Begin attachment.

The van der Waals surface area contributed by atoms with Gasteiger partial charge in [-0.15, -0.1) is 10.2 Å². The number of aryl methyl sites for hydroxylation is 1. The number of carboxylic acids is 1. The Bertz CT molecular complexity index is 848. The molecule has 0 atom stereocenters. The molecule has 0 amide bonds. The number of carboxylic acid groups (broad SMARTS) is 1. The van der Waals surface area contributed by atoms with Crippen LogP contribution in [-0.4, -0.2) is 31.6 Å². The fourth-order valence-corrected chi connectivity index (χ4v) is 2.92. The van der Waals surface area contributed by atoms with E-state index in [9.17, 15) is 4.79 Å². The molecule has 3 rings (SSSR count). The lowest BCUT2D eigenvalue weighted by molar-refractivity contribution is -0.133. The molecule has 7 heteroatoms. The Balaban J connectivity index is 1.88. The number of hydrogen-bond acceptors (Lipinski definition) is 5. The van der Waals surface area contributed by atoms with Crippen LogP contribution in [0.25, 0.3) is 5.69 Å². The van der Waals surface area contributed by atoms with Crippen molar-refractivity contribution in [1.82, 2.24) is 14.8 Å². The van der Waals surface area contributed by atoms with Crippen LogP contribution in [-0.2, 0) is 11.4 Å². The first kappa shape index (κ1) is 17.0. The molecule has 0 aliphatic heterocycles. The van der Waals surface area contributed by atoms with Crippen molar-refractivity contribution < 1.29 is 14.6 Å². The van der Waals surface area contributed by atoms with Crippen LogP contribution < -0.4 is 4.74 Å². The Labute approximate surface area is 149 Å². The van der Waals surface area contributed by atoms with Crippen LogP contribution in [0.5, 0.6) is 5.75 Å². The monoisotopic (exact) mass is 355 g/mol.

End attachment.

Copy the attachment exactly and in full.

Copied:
The van der Waals surface area contributed by atoms with Gasteiger partial charge in [-0.15, -0.1) is 10.2 Å². The number of aryl methyl sites for hydroxylation is 1. The number of carboxylic acids is 1. The Bertz CT molecular complexity index is 848. The molecule has 0 atom stereocenters. The molecule has 0 amide bonds. The number of carboxylic acid groups (broad SMARTS) is 1. The van der Waals surface area contributed by atoms with Crippen LogP contribution in [-0.4, -0.2) is 31.6 Å². The fourth-order valence-corrected chi connectivity index (χ4v) is 2.92. The van der Waals surface area contributed by atoms with E-state index in [9.17, 15) is 4.79 Å². The molecule has 3 rings (SSSR count). The lowest BCUT2D eigenvalue weighted by molar-refractivity contribution is -0.133. The molecule has 7 heteroatoms. The Balaban J connectivity index is 1.88. The number of hydrogen-bond acceptors (Lipinski definition) is 5. The van der Waals surface area contributed by atoms with Crippen LogP contribution in [0.25, 0.3) is 5.69 Å². The van der Waals surface area contributed by atoms with Crippen molar-refractivity contribution in [1.82, 2.24) is 14.8 Å². The van der Waals surface area contributed by atoms with Crippen LogP contribution in [-0.2, 0) is 11.4 Å². The first kappa shape index (κ1) is 17.0. The molecule has 0 aliphatic heterocycles. The van der Waals surface area contributed by atoms with Crippen molar-refractivity contribution < 1.29 is 14.6 Å². The van der Waals surface area contributed by atoms with Crippen LogP contribution < -0.4 is 4.74 Å². The Labute approximate surface area is 149 Å². The van der Waals surface area contributed by atoms with Crippen LogP contribution in [0.5, 0.6) is 5.75 Å². The monoisotopic (exact) mass is 355 g/mol.